Date of Award


Document Type


Degree Name

Doctor of Philosophy (PhD)


Finance (Business Administration)

First Advisor

Ji-Chai Lin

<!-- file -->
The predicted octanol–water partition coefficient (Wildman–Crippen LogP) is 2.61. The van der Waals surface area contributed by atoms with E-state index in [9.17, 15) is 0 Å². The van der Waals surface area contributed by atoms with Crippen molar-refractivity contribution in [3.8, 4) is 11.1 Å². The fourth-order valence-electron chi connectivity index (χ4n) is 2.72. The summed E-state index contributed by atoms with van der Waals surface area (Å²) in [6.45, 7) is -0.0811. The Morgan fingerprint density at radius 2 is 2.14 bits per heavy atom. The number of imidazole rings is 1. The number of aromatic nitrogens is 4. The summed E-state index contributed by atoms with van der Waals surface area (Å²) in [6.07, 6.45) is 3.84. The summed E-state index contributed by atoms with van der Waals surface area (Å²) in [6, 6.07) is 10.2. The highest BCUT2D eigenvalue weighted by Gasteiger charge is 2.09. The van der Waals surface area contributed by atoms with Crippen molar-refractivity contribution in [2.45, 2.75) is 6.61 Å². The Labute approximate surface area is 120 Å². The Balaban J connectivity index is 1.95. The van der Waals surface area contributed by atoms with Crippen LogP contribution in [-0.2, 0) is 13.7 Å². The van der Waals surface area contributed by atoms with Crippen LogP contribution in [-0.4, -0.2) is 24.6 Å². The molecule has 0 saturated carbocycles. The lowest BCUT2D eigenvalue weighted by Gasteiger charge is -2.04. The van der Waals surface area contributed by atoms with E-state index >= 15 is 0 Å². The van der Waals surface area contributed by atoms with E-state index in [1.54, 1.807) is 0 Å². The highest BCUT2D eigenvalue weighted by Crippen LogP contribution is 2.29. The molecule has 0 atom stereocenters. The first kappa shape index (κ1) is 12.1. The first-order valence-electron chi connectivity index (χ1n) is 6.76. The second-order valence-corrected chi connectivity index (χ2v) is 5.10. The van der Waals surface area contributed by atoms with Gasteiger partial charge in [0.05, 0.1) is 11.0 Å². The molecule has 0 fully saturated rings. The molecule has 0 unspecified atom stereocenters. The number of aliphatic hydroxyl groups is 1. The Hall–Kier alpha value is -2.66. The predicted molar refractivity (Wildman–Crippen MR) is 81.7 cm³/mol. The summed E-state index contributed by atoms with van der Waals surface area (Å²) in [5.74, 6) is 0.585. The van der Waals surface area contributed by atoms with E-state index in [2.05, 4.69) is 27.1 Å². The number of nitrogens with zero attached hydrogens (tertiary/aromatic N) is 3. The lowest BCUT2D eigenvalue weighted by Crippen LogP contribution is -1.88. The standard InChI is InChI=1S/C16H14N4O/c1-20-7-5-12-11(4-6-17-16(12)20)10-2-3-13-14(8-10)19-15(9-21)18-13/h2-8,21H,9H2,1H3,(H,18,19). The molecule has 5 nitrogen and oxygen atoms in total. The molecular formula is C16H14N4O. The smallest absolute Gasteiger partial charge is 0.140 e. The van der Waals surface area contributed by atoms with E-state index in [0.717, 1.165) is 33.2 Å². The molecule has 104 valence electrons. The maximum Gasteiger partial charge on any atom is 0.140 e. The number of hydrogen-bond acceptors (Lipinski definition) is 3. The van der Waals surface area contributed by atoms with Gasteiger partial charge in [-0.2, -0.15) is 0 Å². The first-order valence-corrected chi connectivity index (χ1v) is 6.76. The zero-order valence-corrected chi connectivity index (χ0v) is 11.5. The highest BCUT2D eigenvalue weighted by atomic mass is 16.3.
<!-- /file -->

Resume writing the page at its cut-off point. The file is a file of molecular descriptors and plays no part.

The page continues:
This dissertation conducts empirical examinations of a new normative (equilibrium) model, the Gain-Loss Pricing Model (GLPM) of Lin (1999a), in which loss aversion is intuitively incorporated into investors' portfolio decisions. In this equilibrium, the risk-return relation is based on the tradeoff between the expected market-related gain of an asset and its expected market-related loss. In addition to its economic intuition, the new model is shown to be more robust than the mean-variance-based Capital Asset Pricing Model (CAPM). This dissertation consists of two essays. The first essay examines the empirical power of the GLPM using NYSE/AMEX/NASDAQ stocks. This testing framework has a high testing standard that investigates whether there is a systematic component of asset returns left unexplained by the new model and places no restrictions on the sampling distribution of the statistic. The test results indicate that no more than 3% of sample stocks are mispriced according to the model during any given five-year test period in the 1948--1997 sample period. We also find that the mispricing in small size portfolios is not severe. The evidence implies that most sample firms are priced such that their risk-return relation is consistent with the GLPM. Based on these testing results, the second essay proposes a long-terrn performance evaluation framework. This framework is capable of mitigating the skewness problem of long-term abnormal return distributions and avoiding the aggregation problems in many long-term performance tests. The specification of the long-term performance is evaluated using samples of randomly selected NYSE/AMEX/NASDAQ stocks and simulated random event dates. Simulation results show that the long-term performance evaluation framework based on the GLPM is well-specified.